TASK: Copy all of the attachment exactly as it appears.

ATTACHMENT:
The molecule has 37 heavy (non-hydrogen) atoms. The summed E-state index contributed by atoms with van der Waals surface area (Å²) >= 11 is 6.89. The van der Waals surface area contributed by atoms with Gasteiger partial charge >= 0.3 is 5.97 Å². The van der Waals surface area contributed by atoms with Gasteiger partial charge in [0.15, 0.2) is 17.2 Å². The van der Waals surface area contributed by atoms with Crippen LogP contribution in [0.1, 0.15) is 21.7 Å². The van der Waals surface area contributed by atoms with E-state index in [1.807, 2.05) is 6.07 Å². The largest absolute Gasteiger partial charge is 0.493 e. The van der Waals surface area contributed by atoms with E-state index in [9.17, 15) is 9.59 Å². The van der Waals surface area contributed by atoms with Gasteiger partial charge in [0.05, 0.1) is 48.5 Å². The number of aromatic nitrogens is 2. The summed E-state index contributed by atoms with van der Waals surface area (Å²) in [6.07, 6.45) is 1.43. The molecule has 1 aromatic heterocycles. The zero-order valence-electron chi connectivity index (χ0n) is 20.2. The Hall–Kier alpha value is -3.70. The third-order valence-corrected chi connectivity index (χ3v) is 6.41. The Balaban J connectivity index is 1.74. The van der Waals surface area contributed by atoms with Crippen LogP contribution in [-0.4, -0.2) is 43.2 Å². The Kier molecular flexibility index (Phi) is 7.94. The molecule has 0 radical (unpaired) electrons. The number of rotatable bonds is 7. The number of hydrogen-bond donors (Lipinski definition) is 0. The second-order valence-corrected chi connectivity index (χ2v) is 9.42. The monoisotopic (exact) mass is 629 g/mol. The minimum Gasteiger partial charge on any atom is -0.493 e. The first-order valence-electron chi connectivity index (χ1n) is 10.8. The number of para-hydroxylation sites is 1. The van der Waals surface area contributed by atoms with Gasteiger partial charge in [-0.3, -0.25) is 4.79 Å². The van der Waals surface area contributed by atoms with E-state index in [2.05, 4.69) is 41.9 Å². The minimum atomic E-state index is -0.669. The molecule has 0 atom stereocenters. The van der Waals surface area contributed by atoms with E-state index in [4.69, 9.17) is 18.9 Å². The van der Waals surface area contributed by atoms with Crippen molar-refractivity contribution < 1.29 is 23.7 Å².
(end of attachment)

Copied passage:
The molecule has 37 heavy (non-hydrogen) atoms. The summed E-state index contributed by atoms with van der Waals surface area (Å²) >= 11 is 6.89. The van der Waals surface area contributed by atoms with Gasteiger partial charge >= 0.3 is 5.97 Å². The van der Waals surface area contributed by atoms with Gasteiger partial charge in [0.15, 0.2) is 17.2 Å². The van der Waals surface area contributed by atoms with Crippen LogP contribution in [0.1, 0.15) is 21.7 Å². The van der Waals surface area contributed by atoms with E-state index in [1.807, 2.05) is 6.07 Å². The largest absolute Gasteiger partial charge is 0.493 e. The van der Waals surface area contributed by atoms with E-state index in [9.17, 15) is 9.59 Å². The van der Waals surface area contributed by atoms with Gasteiger partial charge in [0.05, 0.1) is 48.5 Å². The number of aromatic nitrogens is 2. The summed E-state index contributed by atoms with van der Waals surface area (Å²) in [6.07, 6.45) is 1.43. The molecule has 1 aromatic heterocycles. The zero-order valence-electron chi connectivity index (χ0n) is 20.2. The Hall–Kier alpha value is -3.70. The third-order valence-corrected chi connectivity index (χ3v) is 6.41. The Balaban J connectivity index is 1.74. The van der Waals surface area contributed by atoms with Crippen LogP contribution in [-0.4, -0.2) is 43.2 Å². The Kier molecular flexibility index (Phi) is 7.94. The molecule has 0 radical (unpaired) electrons. The number of rotatable bonds is 7. The number of hydrogen-bond donors (Lipinski definition) is 0. The second-order valence-corrected chi connectivity index (χ2v) is 9.42. The monoisotopic (exact) mass is 629 g/mol. The minimum Gasteiger partial charge on any atom is -0.493 e. The first-order valence-electron chi connectivity index (χ1n) is 10.8. The number of para-hydroxylation sites is 1. The van der Waals surface area contributed by atoms with Gasteiger partial charge in [-0.3, -0.25) is 4.79 Å². The van der Waals surface area contributed by atoms with E-state index in [2.05, 4.69) is 41.9 Å². The minimum atomic E-state index is -0.669. The molecule has 0 atom stereocenters. The van der Waals surface area contributed by atoms with E-state index in [4.69, 9.17) is 18.9 Å². The van der Waals surface area contributed by atoms with Crippen molar-refractivity contribution < 1.29 is 23.7 Å².